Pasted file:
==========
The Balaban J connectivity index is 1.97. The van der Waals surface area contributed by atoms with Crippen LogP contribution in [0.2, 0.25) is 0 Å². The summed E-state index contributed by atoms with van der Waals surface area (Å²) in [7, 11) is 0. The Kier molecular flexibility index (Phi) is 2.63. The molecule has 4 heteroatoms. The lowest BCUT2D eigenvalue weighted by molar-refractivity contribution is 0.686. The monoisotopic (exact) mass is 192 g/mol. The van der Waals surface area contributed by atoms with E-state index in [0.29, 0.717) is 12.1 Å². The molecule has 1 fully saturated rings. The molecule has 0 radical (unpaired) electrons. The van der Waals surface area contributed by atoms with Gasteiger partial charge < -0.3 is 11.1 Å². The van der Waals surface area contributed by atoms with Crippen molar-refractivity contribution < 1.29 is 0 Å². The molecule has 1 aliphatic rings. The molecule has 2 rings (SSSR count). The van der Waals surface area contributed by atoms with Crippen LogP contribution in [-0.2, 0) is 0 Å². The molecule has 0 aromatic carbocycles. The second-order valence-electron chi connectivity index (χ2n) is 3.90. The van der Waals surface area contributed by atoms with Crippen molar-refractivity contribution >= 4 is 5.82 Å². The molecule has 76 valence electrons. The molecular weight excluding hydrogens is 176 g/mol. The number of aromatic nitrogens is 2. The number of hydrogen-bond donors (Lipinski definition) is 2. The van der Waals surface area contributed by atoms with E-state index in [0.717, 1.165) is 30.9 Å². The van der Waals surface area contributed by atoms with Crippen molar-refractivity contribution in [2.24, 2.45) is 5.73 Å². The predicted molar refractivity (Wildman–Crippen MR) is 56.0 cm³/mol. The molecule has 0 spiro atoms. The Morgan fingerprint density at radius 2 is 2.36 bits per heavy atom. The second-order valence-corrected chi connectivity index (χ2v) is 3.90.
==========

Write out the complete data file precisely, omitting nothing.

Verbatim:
The Balaban J connectivity index is 1.97. The van der Waals surface area contributed by atoms with Crippen LogP contribution in [0.2, 0.25) is 0 Å². The summed E-state index contributed by atoms with van der Waals surface area (Å²) in [7, 11) is 0. The Kier molecular flexibility index (Phi) is 2.63. The molecule has 4 heteroatoms. The lowest BCUT2D eigenvalue weighted by molar-refractivity contribution is 0.686. The monoisotopic (exact) mass is 192 g/mol. The van der Waals surface area contributed by atoms with E-state index in [0.29, 0.717) is 12.1 Å². The molecule has 1 fully saturated rings. The molecule has 0 radical (unpaired) electrons. The van der Waals surface area contributed by atoms with Gasteiger partial charge < -0.3 is 11.1 Å². The van der Waals surface area contributed by atoms with Crippen molar-refractivity contribution < 1.29 is 0 Å². The molecule has 1 aliphatic rings. The molecule has 2 rings (SSSR count). The van der Waals surface area contributed by atoms with Crippen LogP contribution in [-0.2, 0) is 0 Å². The molecule has 0 aromatic carbocycles. The second-order valence-electron chi connectivity index (χ2n) is 3.90. The van der Waals surface area contributed by atoms with Crippen molar-refractivity contribution >= 4 is 5.82 Å². The molecule has 76 valence electrons. The molecular weight excluding hydrogens is 176 g/mol. The number of aromatic nitrogens is 2. The number of hydrogen-bond donors (Lipinski definition) is 2. The van der Waals surface area contributed by atoms with E-state index in [0.717, 1.165) is 30.9 Å². The van der Waals surface area contributed by atoms with Crippen molar-refractivity contribution in [2.24, 2.45) is 5.73 Å². The predicted molar refractivity (Wildman–Crippen MR) is 56.0 cm³/mol. The molecule has 0 spiro atoms. The Morgan fingerprint density at radius 2 is 2.36 bits per heavy atom. The second-order valence-corrected chi connectivity index (χ2v) is 3.90.